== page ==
The crew was distributed around the gun with the help of reader Rob (see the comment section of the linked post) so I could come up with a reasonable efficient looking crew manning the gun. 
And yes, I did cut the poor boys off their metal bases to glue them to the platform. I guess I will not play any casualties-are-removed games with this gun crew!

Saturday, 1 June 2013

Knuckleduster gun crew reviewed

Recently I ordered the Knuckleduster "US Naval Battery Crewmen" and Kevin asked me for a quick review.

As you can see, hopefully despite the poor photos (!), the crew consists of we presume of Barney himself (representing the Naval/Marine officer whose rep was maintained despite the rather poor behavior of much of the American army at the Battle of Bladensburg in 1814),a vent blocker, the rammer, a trail spike holder, touch light holder, and, finally, the dude carrying a cannonball.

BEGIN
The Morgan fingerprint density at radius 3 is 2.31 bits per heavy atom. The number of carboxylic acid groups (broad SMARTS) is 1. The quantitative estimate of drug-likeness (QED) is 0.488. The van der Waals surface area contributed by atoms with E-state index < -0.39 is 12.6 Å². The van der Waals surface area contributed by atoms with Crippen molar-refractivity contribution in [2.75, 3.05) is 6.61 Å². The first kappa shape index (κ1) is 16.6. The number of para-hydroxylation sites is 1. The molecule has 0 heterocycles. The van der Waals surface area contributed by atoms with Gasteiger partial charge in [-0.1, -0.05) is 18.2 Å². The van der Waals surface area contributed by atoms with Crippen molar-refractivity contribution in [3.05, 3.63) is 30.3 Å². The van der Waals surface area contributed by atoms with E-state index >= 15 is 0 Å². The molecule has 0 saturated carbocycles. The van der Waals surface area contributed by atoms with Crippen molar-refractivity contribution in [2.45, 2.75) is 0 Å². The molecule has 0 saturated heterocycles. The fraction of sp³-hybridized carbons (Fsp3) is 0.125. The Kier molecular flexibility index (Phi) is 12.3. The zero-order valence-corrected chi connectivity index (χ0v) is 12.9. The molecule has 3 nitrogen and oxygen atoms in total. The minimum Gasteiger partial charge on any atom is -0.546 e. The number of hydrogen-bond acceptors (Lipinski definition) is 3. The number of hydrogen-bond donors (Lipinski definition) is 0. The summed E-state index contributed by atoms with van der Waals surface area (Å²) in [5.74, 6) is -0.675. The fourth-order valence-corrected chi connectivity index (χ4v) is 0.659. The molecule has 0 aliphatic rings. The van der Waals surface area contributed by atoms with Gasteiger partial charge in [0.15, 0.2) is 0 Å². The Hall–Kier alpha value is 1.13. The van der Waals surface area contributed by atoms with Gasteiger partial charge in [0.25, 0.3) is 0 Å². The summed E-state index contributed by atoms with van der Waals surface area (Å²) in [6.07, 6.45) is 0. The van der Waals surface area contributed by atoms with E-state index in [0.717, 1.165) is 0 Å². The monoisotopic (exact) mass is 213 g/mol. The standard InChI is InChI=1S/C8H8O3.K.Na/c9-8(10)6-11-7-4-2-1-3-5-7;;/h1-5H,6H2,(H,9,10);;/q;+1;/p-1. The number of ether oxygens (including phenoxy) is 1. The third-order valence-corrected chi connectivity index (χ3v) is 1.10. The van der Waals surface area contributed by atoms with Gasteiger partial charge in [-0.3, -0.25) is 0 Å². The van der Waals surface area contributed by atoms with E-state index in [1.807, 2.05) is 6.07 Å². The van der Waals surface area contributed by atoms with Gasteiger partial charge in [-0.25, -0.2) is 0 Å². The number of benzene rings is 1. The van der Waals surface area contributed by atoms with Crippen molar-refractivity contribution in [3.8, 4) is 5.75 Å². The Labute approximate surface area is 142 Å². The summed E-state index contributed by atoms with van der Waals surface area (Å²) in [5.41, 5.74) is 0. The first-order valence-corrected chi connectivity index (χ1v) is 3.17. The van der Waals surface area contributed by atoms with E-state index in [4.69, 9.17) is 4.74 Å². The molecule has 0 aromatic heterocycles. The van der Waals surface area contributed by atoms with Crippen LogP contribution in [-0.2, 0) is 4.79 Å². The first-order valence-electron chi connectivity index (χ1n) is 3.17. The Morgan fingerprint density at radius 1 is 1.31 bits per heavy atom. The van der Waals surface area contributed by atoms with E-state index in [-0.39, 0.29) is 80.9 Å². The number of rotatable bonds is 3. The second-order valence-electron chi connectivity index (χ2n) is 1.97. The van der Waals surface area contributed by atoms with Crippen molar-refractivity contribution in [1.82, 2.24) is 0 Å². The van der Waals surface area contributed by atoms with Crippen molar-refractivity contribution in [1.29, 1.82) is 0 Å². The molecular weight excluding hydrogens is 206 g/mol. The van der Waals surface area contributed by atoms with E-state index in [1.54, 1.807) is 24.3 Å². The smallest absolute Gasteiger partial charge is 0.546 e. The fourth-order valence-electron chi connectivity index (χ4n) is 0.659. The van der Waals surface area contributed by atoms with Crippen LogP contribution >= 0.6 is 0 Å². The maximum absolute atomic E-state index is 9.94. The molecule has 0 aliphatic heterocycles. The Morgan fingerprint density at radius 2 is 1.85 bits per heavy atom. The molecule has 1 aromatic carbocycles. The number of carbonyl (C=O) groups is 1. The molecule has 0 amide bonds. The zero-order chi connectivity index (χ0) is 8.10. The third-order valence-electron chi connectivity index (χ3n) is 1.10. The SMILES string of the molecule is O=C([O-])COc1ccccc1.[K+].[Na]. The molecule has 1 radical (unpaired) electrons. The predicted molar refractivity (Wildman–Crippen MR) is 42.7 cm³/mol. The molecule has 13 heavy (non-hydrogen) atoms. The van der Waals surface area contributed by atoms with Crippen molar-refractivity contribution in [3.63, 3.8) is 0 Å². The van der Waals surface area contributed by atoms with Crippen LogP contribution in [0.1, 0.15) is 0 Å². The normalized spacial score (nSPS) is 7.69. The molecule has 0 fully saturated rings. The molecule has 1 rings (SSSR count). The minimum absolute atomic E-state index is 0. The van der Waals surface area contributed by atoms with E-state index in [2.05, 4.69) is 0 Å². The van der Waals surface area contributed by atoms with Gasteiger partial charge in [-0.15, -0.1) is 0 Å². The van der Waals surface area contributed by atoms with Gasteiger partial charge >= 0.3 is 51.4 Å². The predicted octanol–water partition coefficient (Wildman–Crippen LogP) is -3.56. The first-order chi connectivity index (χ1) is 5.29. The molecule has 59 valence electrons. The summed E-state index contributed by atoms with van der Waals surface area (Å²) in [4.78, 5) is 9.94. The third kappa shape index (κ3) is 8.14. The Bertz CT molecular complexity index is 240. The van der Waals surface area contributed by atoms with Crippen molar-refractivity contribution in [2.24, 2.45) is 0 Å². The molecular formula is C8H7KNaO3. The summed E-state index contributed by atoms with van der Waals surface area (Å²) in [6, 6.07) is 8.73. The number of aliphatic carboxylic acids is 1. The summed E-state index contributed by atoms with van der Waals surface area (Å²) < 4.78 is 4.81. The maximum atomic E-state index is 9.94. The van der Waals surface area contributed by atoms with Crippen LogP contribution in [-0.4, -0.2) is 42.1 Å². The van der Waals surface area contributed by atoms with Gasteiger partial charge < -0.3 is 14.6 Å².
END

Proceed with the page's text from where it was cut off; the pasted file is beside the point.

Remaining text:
The main thing that strikes me is the lack of purpose in the combined poses.  The officer is pointing albeit in a rather lackluster way doing his job of directing the activity.  We have the rammer holding his tool upright, obviously waiting for the gun to be fired, for which we have in the torch guy -- I least I think so, as it looks more like a baton [??!] --- and we have the guy holding the ball.  OK.  But then we have the trailspike pose which seems to be in mid-effort to move the gun. While firing?? And we also have the vent stopper whose function is to prevent premature firing while loading/ramming of the charge.  But our rammer guy is just standing there. And you can't have the vent guy doing that while the torch guy is about to light it up.